In terms of age distribution, there would be a possible rise in the working population and a decline in the number of elementary school going children.
The challenging aftermath
While it is irrefutable that population surge is a pressing issue, it can also not be denied that the proposed law is likely to impact the marginalized strata of the society adversely. Here are some of the challenges which the proposed bill could bring-
- Aged population: In the long run, when the growth rate of the population is already declining according to the aforementioned survey, such regulations could result in a situation where the percentage of aged population increases as against the youth. This phenomenon is also known as the negative population growth. Economically, this would result in higher expenditure and lower production.
- Attack on poor and marginalized: Those who are ostracized, deprived and unaware of the exigencies of the situation, would be the major prey of the penalties put forth under the Bill. Moreover, a deprivation of benefits under the public distribution system signifies a denial of anti-poverty scheme of availing food and other products of basic necessity at subsidized rates.
- Condition of women: Bringing in this regulation in the areas where there is an exigency of social awareness could wreak burden on the women. There is a likelihood of rough consequences for women in the tightly patriarchal families where procreating a male child is of utmost priority. The regulation intertwined with the aforesaid social evil could result in even more unfavourable circumstances for women.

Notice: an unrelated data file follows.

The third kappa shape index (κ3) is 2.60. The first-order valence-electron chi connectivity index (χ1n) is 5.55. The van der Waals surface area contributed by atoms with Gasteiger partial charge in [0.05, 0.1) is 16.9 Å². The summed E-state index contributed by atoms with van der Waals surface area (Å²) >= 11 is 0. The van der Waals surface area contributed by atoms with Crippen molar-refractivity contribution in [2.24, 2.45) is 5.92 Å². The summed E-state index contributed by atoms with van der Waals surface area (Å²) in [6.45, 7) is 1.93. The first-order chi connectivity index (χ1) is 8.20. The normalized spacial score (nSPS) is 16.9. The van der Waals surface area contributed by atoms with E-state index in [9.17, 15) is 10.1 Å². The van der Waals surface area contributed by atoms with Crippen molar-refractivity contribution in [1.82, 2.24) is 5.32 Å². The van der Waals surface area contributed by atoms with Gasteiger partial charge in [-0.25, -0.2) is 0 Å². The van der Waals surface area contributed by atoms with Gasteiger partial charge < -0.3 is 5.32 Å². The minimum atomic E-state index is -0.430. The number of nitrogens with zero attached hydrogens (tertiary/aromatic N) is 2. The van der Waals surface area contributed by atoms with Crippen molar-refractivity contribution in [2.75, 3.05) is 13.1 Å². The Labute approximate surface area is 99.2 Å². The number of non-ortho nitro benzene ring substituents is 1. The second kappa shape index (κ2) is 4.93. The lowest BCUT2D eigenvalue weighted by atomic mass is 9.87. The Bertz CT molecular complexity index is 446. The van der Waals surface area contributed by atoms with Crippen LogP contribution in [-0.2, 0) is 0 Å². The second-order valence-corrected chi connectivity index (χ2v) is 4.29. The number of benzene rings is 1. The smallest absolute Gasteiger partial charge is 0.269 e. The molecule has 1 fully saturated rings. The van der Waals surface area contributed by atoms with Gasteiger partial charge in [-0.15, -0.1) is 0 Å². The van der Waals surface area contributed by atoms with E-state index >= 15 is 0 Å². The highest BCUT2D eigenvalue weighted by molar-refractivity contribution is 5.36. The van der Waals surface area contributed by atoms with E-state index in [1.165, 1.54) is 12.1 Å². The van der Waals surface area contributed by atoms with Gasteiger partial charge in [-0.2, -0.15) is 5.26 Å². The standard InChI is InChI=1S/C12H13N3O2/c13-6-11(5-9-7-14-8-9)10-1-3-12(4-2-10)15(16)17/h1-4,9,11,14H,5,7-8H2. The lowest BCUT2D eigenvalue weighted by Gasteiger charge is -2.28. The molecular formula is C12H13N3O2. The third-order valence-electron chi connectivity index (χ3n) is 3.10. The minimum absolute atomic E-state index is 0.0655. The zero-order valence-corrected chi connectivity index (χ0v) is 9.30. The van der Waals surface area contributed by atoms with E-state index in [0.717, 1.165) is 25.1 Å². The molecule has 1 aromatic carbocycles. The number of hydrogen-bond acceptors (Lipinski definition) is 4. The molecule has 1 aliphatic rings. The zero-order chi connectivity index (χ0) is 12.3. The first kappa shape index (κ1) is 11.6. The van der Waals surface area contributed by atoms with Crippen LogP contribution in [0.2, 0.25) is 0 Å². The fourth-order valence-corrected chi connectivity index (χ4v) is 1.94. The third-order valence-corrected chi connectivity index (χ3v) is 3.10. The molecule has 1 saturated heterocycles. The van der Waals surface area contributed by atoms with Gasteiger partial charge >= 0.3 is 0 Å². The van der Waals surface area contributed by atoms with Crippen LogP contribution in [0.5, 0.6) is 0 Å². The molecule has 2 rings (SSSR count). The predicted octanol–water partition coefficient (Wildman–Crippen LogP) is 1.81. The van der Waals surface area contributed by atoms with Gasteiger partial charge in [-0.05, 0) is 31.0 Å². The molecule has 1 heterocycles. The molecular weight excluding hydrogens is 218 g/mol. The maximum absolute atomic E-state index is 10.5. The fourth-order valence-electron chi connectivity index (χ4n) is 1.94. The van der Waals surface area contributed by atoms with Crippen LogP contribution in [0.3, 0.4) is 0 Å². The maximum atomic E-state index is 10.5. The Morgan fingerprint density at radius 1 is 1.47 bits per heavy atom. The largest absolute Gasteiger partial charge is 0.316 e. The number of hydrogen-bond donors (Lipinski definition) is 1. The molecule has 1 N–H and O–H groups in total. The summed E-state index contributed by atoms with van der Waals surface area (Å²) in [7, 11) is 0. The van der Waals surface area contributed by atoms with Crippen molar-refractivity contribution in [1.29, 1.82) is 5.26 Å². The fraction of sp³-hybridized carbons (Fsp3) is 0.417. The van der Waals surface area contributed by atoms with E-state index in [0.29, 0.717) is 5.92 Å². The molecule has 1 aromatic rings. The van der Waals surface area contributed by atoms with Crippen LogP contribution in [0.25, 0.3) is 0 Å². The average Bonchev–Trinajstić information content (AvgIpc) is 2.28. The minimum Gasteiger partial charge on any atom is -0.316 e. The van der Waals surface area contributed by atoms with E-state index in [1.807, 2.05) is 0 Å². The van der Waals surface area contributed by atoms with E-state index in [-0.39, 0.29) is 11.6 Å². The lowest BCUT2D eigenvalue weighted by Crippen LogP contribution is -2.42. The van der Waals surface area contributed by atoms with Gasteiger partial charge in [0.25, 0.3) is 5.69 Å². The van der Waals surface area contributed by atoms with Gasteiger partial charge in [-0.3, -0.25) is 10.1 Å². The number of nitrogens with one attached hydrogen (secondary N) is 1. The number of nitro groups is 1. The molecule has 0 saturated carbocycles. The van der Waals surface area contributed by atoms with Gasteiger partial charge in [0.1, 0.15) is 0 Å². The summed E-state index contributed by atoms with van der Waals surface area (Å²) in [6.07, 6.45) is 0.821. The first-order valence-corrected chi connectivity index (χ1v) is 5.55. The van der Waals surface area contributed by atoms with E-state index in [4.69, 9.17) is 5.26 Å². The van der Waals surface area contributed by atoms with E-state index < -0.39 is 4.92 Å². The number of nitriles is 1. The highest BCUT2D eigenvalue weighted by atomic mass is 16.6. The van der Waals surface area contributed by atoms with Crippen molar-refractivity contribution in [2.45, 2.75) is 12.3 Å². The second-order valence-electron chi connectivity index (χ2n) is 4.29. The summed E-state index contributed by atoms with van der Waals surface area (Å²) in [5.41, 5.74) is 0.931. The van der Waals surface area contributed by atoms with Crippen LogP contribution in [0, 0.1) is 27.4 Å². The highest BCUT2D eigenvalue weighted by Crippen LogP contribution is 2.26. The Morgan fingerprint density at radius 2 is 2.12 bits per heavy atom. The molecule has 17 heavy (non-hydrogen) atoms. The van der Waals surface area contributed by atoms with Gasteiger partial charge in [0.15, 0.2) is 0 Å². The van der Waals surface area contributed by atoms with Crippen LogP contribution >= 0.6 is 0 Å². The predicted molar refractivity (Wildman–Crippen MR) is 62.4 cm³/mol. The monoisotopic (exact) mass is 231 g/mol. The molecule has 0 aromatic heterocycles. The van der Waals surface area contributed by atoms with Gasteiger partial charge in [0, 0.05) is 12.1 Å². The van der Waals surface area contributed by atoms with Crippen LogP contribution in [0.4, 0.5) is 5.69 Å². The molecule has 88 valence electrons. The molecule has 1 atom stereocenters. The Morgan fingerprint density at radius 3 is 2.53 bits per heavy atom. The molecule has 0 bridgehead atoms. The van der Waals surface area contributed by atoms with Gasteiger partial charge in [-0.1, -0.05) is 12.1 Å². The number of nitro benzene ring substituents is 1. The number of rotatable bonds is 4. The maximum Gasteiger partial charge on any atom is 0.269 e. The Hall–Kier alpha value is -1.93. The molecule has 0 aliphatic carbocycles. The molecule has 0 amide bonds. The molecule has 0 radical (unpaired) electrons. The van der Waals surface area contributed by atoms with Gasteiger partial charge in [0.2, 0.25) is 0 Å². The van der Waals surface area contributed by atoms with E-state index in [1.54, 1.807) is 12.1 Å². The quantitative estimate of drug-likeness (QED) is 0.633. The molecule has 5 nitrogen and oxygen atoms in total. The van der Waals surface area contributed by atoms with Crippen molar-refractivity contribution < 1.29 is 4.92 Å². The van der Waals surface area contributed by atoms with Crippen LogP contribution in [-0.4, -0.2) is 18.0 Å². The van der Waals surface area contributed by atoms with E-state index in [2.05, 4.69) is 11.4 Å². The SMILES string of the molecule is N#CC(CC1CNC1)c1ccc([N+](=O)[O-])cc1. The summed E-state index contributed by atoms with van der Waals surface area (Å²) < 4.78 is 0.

The example of China
In the year 1979, in order to control the burgeoning population, China introduced the one-child policy. The policy, however, did not only receive widespread criticism but it also brought various socio-political challenges for the country.
With the one child norm, China witnessed a striking increase in gender disparity, sex selective abortions, abandonment and out adoption of the female child. The major factor behind this had been the socio-cultural preference for the male child.
Now, it is interesting to note here that numerous parts of India have also been undergoing the similar son meta-preference scenario. Looking at the above instance and the current demographic statistics of India, there is a need to question if such policies are actually required by the nation.
Awareness campaigns and family planning
It will not be out of place to mention that the root cause of population increase in India has been lack of education and awareness. Instead of a legal deterrent, there is a need to launch awareness campaigns explicating the meaning and significance of family planning. While it is true that a massive population is challenging for any nation and its resources, it is also important to address the issue with all its intricacies and depth.
-This article is brought to you in collaboration with Yashda Garg, Advocate at District and Sessions Court, Sector 12, Faridabad.